The UN said Guterres "commended the excellent UN-Turkish cooperation, including in support of Turkey’s hosting of more than 3.5 million refugees," following the bilateral meeting.

"The Secretary-General and the President discussed the situation in Syria, with the Secretary-General welcoming the agreement reached on 17 September to create a demilitarised zone in Idlib," the UN said in a statement. 

Turkish President Recep Tayyip Erdogan meets UN Secretary-General Antonio Guterres at the organisation's headquarters in New York on Monday, September 24, 2018.
Turkish President Recep Tayyip Erdogan meets UN Secretary-General Antonio Guterres at the organisation's headquarters in New York on Monday, September 24, 2018. (AA)

Trump-Kim summit 'pretty soon'

President Donald Trump said on Monday he expected a second summit with North Korean leader Kim Jong-un to be announced "pretty soon" and the location had yet to be determined.

Trump, during a meeting with South Korean President Moon Jae-in at the United Nations, said: "Chairman Kim has been really very open and terrific, frankly. I think he wants to see something happen."

Moon said he brought Trump a personal message from Kim and that the North Korean leader was hoping to meet with the US president soon. Trump said he and Moon also had a good discussion on trade between South Korea and the United States.

Macron meets Trump

French President Emmanuel Macron is scheduled to meet US President Donald Trump.

Later in the week, Macron is also scheduled to meet Iranian President Hassan Rouhani on the sidelines of UNGA. 

Trump chairs counter-narcotics meeting 

US President Donald Trump chaired a US-sponsored meeting on counter-narcotics "Global Call to Action on the World Drug Problem."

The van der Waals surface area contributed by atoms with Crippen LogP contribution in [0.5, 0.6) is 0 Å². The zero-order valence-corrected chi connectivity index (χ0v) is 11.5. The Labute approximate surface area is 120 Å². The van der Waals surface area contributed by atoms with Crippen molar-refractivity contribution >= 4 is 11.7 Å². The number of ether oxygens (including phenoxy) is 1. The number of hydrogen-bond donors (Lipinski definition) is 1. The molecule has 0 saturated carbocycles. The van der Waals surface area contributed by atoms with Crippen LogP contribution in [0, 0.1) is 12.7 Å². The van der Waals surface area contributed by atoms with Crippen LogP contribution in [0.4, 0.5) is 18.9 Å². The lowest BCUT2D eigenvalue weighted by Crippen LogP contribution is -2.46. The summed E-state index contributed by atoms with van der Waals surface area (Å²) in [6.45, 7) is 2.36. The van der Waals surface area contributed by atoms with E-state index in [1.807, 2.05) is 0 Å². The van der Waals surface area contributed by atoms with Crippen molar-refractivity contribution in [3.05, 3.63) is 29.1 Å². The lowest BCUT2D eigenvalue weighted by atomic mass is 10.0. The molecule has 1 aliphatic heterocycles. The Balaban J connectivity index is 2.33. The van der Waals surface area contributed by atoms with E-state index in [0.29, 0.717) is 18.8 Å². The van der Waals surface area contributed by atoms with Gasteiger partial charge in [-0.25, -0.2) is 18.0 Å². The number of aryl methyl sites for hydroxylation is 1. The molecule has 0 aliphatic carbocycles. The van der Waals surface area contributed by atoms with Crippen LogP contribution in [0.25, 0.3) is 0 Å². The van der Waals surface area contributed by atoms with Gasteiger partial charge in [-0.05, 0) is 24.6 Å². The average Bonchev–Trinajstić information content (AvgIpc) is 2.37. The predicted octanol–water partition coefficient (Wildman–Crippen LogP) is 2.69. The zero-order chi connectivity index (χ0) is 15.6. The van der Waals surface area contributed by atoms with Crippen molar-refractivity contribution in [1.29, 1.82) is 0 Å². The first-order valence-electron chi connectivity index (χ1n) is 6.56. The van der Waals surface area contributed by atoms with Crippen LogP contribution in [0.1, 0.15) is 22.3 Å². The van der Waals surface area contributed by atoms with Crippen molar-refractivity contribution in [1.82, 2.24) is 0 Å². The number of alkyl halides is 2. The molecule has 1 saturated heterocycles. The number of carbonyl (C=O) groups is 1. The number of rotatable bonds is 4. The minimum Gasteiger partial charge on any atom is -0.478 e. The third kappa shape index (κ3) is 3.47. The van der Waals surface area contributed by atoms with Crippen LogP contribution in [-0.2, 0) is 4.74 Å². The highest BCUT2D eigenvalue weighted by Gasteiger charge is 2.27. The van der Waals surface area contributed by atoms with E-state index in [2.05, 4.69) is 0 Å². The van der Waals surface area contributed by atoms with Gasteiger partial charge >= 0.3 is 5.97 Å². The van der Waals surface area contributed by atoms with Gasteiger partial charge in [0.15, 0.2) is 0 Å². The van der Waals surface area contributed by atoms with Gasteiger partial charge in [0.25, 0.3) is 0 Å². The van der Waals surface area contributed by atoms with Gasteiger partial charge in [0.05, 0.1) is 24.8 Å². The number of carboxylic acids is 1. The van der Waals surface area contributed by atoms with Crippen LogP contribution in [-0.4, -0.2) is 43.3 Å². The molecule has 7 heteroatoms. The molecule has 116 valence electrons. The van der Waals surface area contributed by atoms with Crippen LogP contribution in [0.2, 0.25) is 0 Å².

US ambassador to the UN Nikki Haley said last week that the meeting is intended to explore reducing the use of illicit drugs, cutting the supply off, expanding treatment and expanding international cooperation.

Haley said 124 countries have already signed up to support and the US is looking forward to more signatories. 

Sunday, September 23

Erdogan meets Turkish and Muslim communities in New York

At an event organised by Turkish American National Steering Committee, Turkey's President Erdogan said Turkey would continue to increase the number of safe zones within Syria to include areas east of the Euphrates River. 

On Palestine, he said, "We will not abandon Jerusalem, our first Qıblah [Islamic direction of prayer] to invaders and those who perform state terror on Palestinians."

In his meeting with Turkish and Muslim business and community leaders, the Turkish president criticised elements of the UN system, saying there should be no distinctions between member states and that all members should be permanent and equally represented.

Source: TRTWorld and agencies